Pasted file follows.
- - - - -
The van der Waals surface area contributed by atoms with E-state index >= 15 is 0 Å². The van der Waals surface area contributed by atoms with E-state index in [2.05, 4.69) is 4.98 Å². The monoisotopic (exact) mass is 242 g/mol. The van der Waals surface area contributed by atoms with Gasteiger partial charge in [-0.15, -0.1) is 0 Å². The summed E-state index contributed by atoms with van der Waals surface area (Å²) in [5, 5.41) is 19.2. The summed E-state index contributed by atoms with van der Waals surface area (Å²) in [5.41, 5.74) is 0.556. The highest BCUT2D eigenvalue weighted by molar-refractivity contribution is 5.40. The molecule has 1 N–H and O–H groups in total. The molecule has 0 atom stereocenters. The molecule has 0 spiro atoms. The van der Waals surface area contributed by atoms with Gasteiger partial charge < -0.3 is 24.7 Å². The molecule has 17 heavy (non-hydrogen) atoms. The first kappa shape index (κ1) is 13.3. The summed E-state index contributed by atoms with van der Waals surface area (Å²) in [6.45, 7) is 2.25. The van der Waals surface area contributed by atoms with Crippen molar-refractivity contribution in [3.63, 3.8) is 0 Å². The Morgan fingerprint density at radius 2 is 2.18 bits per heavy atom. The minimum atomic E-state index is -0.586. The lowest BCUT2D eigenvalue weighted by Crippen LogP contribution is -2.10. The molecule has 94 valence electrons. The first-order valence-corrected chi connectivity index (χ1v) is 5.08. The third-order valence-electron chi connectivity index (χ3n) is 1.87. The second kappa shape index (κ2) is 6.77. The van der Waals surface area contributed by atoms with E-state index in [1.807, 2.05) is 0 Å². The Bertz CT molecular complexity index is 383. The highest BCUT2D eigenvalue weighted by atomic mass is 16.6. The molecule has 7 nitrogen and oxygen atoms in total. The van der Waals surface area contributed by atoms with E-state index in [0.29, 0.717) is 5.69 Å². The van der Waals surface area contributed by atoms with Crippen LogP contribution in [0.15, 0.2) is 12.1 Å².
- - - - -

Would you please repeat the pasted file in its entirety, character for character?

The van der Waals surface area contributed by atoms with E-state index >= 15 is 0 Å². The van der Waals surface area contributed by atoms with E-state index in [2.05, 4.69) is 4.98 Å². The monoisotopic (exact) mass is 242 g/mol. The van der Waals surface area contributed by atoms with Gasteiger partial charge in [-0.15, -0.1) is 0 Å². The summed E-state index contributed by atoms with van der Waals surface area (Å²) in [5, 5.41) is 19.2. The summed E-state index contributed by atoms with van der Waals surface area (Å²) in [5.41, 5.74) is 0.556. The highest BCUT2D eigenvalue weighted by molar-refractivity contribution is 5.40. The molecule has 1 N–H and O–H groups in total. The molecule has 0 atom stereocenters. The molecule has 0 spiro atoms. The van der Waals surface area contributed by atoms with Gasteiger partial charge < -0.3 is 24.7 Å². The molecule has 17 heavy (non-hydrogen) atoms. The first kappa shape index (κ1) is 13.3. The summed E-state index contributed by atoms with van der Waals surface area (Å²) in [6.45, 7) is 2.25. The van der Waals surface area contributed by atoms with Crippen molar-refractivity contribution in [3.63, 3.8) is 0 Å². The Morgan fingerprint density at radius 2 is 2.18 bits per heavy atom. The minimum atomic E-state index is -0.586. The lowest BCUT2D eigenvalue weighted by Crippen LogP contribution is -2.10. The molecule has 94 valence electrons. The first-order valence-corrected chi connectivity index (χ1v) is 5.08. The third-order valence-electron chi connectivity index (χ3n) is 1.87. The second kappa shape index (κ2) is 6.77. The van der Waals surface area contributed by atoms with E-state index in [1.807, 2.05) is 0 Å². The Bertz CT molecular complexity index is 383. The highest BCUT2D eigenvalue weighted by atomic mass is 16.6. The molecule has 7 nitrogen and oxygen atoms in total. The van der Waals surface area contributed by atoms with E-state index in [0.29, 0.717) is 5.69 Å². The van der Waals surface area contributed by atoms with Crippen LogP contribution in [0.15, 0.2) is 12.1 Å².